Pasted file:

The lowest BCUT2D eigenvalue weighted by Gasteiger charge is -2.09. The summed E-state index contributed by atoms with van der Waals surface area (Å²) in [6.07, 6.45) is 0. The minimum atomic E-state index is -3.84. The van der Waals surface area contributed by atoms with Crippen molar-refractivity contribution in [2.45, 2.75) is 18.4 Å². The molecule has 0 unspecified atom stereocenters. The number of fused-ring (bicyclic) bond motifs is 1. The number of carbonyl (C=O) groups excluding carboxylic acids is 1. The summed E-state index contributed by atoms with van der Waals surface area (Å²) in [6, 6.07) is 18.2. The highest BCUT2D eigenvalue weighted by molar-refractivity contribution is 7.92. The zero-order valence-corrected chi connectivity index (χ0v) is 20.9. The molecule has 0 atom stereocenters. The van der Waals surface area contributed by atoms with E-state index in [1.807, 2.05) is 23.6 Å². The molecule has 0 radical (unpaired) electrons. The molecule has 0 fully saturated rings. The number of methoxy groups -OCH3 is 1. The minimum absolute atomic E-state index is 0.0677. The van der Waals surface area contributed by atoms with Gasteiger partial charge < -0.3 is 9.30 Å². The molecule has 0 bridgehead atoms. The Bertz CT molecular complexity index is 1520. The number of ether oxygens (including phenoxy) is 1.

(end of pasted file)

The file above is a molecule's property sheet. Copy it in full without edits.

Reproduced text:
The lowest BCUT2D eigenvalue weighted by Gasteiger charge is -2.09. The summed E-state index contributed by atoms with van der Waals surface area (Å²) in [6.07, 6.45) is 0. The minimum atomic E-state index is -3.84. The van der Waals surface area contributed by atoms with Crippen molar-refractivity contribution in [2.45, 2.75) is 18.4 Å². The molecule has 0 unspecified atom stereocenters. The number of fused-ring (bicyclic) bond motifs is 1. The number of carbonyl (C=O) groups excluding carboxylic acids is 1. The summed E-state index contributed by atoms with van der Waals surface area (Å²) in [6, 6.07) is 18.2. The highest BCUT2D eigenvalue weighted by molar-refractivity contribution is 7.92. The zero-order valence-corrected chi connectivity index (χ0v) is 20.9. The molecule has 0 atom stereocenters. The van der Waals surface area contributed by atoms with E-state index in [1.807, 2.05) is 23.6 Å². The molecule has 0 radical (unpaired) electrons. The molecule has 0 fully saturated rings. The number of methoxy groups -OCH3 is 1. The minimum absolute atomic E-state index is 0.0677. The van der Waals surface area contributed by atoms with Gasteiger partial charge < -0.3 is 9.30 Å². The molecule has 0 bridgehead atoms. The Bertz CT molecular complexity index is 1520. The number of ether oxygens (including phenoxy) is 1.